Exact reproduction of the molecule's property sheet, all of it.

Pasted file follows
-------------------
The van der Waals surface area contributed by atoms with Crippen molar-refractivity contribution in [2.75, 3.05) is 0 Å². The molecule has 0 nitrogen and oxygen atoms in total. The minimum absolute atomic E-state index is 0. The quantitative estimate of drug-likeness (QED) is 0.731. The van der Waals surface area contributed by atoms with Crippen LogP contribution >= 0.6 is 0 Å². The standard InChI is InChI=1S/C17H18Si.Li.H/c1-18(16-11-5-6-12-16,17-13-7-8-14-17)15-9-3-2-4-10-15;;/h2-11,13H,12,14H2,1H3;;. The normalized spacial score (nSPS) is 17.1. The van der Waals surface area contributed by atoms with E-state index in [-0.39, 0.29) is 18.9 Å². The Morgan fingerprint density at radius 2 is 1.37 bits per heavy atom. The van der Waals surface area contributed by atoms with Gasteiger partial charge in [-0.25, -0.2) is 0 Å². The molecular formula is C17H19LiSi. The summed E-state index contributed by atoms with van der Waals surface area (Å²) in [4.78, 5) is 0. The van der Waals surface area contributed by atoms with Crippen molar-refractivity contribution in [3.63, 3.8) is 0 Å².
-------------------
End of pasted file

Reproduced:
The van der Waals surface area contributed by atoms with Crippen molar-refractivity contribution in [2.75, 3.05) is 0 Å². The molecule has 0 nitrogen and oxygen atoms in total. The minimum absolute atomic E-state index is 0. The quantitative estimate of drug-likeness (QED) is 0.731. The van der Waals surface area contributed by atoms with Crippen LogP contribution >= 0.6 is 0 Å². The standard InChI is InChI=1S/C17H18Si.Li.H/c1-18(16-11-5-6-12-16,17-13-7-8-14-17)15-9-3-2-4-10-15;;/h2-11,13H,12,14H2,1H3;;. The normalized spacial score (nSPS) is 17.1. The van der Waals surface area contributed by atoms with E-state index in [-0.39, 0.29) is 18.9 Å². The Morgan fingerprint density at radius 2 is 1.37 bits per heavy atom. The van der Waals surface area contributed by atoms with Gasteiger partial charge in [-0.25, -0.2) is 0 Å². The molecular formula is C17H19LiSi. The summed E-state index contributed by atoms with van der Waals surface area (Å²) in [4.78, 5) is 0. The van der Waals surface area contributed by atoms with Crippen molar-refractivity contribution in [3.63, 3.8) is 0 Å².